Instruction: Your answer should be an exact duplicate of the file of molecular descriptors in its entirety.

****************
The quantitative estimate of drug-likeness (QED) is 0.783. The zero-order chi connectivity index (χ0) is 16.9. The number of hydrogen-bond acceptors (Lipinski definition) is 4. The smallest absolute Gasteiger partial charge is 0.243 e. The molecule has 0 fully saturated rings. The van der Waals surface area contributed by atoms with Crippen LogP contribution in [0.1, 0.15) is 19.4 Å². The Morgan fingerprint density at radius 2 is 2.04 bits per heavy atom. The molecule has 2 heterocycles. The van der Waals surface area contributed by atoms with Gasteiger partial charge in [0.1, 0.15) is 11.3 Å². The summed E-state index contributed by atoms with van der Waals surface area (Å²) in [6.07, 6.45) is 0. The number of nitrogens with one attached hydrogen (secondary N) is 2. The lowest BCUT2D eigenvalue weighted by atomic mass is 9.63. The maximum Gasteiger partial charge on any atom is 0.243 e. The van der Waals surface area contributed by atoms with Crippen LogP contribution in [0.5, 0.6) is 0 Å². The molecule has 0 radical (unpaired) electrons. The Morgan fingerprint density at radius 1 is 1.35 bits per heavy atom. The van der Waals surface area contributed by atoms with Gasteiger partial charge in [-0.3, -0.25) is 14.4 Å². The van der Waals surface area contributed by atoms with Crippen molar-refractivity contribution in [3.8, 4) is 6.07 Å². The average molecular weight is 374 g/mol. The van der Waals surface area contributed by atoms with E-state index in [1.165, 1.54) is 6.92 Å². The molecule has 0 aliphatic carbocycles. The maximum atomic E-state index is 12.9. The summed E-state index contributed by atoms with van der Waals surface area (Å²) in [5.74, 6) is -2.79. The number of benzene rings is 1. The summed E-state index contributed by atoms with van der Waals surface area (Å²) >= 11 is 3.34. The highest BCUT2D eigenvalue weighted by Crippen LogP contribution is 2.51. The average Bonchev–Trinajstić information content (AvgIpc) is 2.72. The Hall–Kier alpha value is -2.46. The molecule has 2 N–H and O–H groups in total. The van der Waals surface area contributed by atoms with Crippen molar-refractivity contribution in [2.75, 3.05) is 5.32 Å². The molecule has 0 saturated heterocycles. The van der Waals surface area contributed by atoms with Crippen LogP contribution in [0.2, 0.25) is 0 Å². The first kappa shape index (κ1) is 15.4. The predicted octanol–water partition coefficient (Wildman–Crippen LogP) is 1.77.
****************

The quantitative estimate of drug-likeness (QED) is 0.783. The zero-order chi connectivity index (χ0) is 16.9. The number of hydrogen-bond acceptors (Lipinski definition) is 4. The smallest absolute Gasteiger partial charge is 0.243 e. The molecule has 0 fully saturated rings. The van der Waals surface area contributed by atoms with Crippen LogP contribution in [0.1, 0.15) is 19.4 Å². The Morgan fingerprint density at radius 2 is 2.04 bits per heavy atom. The molecule has 2 heterocycles. The van der Waals surface area contributed by atoms with Gasteiger partial charge in [0.1, 0.15) is 11.3 Å². The summed E-state index contributed by atoms with van der Waals surface area (Å²) in [6.07, 6.45) is 0. The number of nitrogens with one attached hydrogen (secondary N) is 2. The lowest BCUT2D eigenvalue weighted by atomic mass is 9.63. The maximum Gasteiger partial charge on any atom is 0.243 e. The van der Waals surface area contributed by atoms with Crippen LogP contribution in [0.5, 0.6) is 0 Å². The molecule has 0 radical (unpaired) electrons. The Morgan fingerprint density at radius 1 is 1.35 bits per heavy atom. The van der Waals surface area contributed by atoms with Gasteiger partial charge in [-0.3, -0.25) is 14.4 Å². The van der Waals surface area contributed by atoms with Crippen molar-refractivity contribution in [3.8, 4) is 6.07 Å². The average molecular weight is 374 g/mol. The van der Waals surface area contributed by atoms with E-state index in [1.165, 1.54) is 6.92 Å². The molecule has 0 aliphatic carbocycles. The maximum atomic E-state index is 12.9. The summed E-state index contributed by atoms with van der Waals surface area (Å²) in [5.74, 6) is -2.79. The number of benzene rings is 1. The summed E-state index contributed by atoms with van der Waals surface area (Å²) >= 11 is 3.34. The highest BCUT2D eigenvalue weighted by Crippen LogP contribution is 2.51. The average Bonchev–Trinajstić information content (AvgIpc) is 2.72. The Hall–Kier alpha value is -2.46. The molecule has 2 N–H and O–H groups in total. The van der Waals surface area contributed by atoms with Crippen molar-refractivity contribution in [2.75, 3.05) is 5.32 Å². The molecule has 0 saturated heterocycles. The van der Waals surface area contributed by atoms with Crippen LogP contribution in [0.2, 0.25) is 0 Å². The first kappa shape index (κ1) is 15.4. The predicted octanol–water partition coefficient (Wildman–Crippen LogP) is 1.77.